Ana’s Story offers hope against all odds

Ana’s Story: A Journey of Hope by Jenna Bush; published by HarperCollins, New York, 2007; 290 pages.

While documenting the lives of children in Central America, Jenna Bush met Ana.  So taken by her courageous resilience, Jenna spent months interviewing the teenager.  The result is this work of narrative non-fiction.  Ana’s story could be set in any country, with children of every race, and that is why Ms. Bush chose to publish the story.  Ana’s early childhood was marked by profound loss: first, a baby sister, then her mother and then her father all died from HIV/AIDS.  As if that wasn’t enough tragedy for one child, Ana soon learned that she was also infected.  While living with her grandmother, she and her younger sister were raped by their grandmother’s live-in boyfriend.  Physical abuse followed Ana from her grandmother’s house to the home of her aunt.  She finally tried to escape the abuse but ended up in a reformatory.  There she met Berto, a young man living with HIV/AIDS; when he transferred to a home for AIDS patients, he arranges for Ana to join him there.  Ana relishes the family-like atmosphere but she cannot stay after she gets pregnant.  Remarkably, motherhood brings Ana the strength to stand up for herself and find a better life for herself and her baby.  The book ends with the disclaimer that Ana’s life is a work in progress so the story cannot have a pat ending.

I found the book on the brink of being patronizingly simplified.  The brief chapters, sometimes no longer than a paragraph, were off-putting.  Some of the vocabulary was ill-chosen, maybe making a horrific situation palatable.  However, when I consider that the audience for this book should be the children and young adults that are in similar situations of sexual and physical abuse, I think the book is intended as a high interest-low vocabulary offering.

Two aspects of this book pleasantly surprised me.  First, the exhaustive resources that round out the volume are impressive.  Opportunities to find help are offered to those in abusive situations.  But what impressed me were the resources for readers who know of someone in a similar situation, or for those who are moved by Ana’s story.  I strongly urge all librarians to include this book in resources about abuse, incest, rape, bullying and similar acts of violence against teens.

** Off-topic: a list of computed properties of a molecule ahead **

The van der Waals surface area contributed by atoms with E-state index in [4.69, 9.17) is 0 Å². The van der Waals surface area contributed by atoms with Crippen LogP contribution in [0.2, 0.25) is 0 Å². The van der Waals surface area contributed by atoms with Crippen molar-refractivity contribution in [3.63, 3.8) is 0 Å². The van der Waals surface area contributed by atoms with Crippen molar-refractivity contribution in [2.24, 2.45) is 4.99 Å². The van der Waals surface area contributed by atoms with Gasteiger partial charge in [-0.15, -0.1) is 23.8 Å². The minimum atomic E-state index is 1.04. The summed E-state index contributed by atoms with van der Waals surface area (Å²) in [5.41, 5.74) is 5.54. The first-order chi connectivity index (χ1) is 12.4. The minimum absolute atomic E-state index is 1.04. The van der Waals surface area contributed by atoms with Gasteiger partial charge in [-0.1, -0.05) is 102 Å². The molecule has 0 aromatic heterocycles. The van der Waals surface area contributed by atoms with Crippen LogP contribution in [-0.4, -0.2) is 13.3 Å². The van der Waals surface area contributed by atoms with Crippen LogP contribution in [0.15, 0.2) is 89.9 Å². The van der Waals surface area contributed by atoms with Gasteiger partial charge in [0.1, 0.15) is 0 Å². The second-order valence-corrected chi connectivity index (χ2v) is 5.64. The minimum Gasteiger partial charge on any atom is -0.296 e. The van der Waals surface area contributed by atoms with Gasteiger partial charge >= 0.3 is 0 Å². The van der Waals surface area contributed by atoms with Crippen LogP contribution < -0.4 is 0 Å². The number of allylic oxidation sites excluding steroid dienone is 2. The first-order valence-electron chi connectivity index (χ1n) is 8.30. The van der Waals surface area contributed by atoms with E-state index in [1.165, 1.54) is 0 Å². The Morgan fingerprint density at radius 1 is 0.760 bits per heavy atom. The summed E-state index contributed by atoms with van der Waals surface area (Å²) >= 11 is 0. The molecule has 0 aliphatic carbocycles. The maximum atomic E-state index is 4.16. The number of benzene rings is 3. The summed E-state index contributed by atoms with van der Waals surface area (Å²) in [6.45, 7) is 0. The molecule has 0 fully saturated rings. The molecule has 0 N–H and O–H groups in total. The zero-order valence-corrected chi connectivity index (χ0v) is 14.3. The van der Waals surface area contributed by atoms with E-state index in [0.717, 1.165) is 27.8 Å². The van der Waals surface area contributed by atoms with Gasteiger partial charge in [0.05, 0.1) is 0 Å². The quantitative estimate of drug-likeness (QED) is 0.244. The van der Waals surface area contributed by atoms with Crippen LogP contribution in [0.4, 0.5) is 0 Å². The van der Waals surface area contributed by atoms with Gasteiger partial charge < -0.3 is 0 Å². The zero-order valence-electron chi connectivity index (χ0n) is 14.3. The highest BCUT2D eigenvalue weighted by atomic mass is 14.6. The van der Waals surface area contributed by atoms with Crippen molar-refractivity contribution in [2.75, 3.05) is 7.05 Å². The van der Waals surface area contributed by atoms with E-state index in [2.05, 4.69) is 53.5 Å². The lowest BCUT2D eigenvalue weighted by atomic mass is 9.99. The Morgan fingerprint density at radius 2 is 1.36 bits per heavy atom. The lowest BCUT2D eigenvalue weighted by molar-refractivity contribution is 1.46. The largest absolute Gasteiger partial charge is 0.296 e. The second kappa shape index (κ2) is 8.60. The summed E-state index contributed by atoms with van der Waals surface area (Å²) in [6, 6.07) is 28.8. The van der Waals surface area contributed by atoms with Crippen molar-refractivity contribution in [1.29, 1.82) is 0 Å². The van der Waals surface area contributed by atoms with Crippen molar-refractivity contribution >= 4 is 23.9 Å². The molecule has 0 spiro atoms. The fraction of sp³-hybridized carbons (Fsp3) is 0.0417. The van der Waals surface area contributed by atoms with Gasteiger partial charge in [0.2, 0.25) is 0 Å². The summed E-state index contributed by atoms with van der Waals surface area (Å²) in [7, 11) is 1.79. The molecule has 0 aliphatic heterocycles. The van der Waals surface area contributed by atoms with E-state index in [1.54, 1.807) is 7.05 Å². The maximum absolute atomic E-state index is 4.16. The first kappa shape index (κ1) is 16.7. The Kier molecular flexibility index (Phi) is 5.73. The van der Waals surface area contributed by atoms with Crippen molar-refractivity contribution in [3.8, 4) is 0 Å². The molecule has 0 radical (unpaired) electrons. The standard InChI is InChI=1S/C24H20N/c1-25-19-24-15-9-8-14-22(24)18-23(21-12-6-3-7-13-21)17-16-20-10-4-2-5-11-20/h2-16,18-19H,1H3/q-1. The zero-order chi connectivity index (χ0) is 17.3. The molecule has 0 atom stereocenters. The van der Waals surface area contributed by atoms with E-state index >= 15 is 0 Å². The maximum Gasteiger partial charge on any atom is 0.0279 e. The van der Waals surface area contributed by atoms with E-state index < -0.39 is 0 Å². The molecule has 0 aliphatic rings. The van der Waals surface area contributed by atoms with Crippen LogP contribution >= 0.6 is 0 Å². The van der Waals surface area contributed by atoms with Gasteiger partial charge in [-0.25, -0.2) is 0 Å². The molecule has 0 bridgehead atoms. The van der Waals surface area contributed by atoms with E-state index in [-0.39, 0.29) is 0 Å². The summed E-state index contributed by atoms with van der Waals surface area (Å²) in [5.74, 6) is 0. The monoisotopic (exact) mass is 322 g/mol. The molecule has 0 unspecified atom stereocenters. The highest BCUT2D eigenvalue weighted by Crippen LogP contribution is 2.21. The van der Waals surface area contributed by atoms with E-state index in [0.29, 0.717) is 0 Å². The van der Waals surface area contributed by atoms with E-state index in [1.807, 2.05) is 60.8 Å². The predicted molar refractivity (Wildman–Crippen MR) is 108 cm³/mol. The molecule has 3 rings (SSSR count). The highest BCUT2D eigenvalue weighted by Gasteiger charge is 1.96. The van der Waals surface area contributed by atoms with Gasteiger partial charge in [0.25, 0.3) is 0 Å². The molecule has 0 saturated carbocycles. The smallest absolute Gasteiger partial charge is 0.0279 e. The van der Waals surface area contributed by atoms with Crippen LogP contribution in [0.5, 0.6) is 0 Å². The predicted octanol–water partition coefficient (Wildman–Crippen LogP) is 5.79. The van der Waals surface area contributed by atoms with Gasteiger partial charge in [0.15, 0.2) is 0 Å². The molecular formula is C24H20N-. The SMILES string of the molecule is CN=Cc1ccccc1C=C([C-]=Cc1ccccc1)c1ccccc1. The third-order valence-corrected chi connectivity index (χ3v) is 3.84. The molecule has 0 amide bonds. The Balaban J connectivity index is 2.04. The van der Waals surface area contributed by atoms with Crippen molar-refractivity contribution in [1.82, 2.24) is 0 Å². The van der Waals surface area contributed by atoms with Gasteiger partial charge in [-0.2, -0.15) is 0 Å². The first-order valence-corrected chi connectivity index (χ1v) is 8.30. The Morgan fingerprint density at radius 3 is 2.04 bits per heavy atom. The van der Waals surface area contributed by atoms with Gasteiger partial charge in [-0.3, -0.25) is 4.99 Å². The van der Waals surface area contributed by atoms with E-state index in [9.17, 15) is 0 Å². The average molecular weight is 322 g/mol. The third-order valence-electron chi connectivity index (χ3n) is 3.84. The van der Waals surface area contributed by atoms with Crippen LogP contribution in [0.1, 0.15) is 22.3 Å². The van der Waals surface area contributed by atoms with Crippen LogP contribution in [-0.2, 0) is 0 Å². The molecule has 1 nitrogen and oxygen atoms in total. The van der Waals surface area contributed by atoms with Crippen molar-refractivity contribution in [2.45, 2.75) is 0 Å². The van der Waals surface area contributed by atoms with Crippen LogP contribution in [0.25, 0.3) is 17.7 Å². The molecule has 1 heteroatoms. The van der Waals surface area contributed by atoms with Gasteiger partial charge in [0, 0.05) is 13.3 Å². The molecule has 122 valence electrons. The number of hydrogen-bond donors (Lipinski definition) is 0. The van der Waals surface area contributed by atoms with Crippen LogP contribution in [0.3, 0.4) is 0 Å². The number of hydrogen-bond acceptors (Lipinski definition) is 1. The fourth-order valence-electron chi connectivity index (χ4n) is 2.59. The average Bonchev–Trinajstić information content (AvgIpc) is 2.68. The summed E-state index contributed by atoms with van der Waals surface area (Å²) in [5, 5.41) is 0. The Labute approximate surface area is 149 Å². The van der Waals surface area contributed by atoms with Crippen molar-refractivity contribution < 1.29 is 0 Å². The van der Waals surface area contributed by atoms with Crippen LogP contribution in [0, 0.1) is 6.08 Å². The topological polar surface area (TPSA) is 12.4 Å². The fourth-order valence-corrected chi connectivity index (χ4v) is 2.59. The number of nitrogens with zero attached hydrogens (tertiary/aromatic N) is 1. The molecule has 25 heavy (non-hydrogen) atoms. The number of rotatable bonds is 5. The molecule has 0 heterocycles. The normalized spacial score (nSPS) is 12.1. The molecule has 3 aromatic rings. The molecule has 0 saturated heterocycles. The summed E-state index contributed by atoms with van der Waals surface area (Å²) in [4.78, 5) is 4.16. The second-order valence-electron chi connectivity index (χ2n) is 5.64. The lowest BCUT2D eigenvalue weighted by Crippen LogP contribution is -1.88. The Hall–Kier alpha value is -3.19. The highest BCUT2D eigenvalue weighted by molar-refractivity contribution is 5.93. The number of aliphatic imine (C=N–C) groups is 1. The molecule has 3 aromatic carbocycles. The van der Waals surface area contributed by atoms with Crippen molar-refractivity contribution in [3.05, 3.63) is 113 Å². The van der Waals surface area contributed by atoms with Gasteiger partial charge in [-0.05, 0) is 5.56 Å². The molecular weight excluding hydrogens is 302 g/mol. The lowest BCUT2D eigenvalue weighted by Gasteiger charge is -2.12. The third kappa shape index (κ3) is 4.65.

Secondly, the photographs by Mia Baxter added impact to Bush’s sometimes simple text.  Much of the despair of Ana’s early situation is depicted in the images, but Baxter’s photos also hinted at hope through color and the capture of celebrations.  A deeper understanding of life in impoverished Central America can be garnered in each image.  These photos could stand alone, but in this case they enhance the story, telling part of Ana’s story that Bush’s words can’t convey.

3P     4Q (for a specific audience)     Grade Level: 7-12

AnasStoryCover Art: The partial profile of “Ana” and the bright red, sweeping font on the white cover will generate interest for males and females alike.  The same font, in red, on the white spine also stood out on the shelves; I was browsing and spotted it right away and decided to read it.

From Reading List: Too Good to Be True Nonfiction

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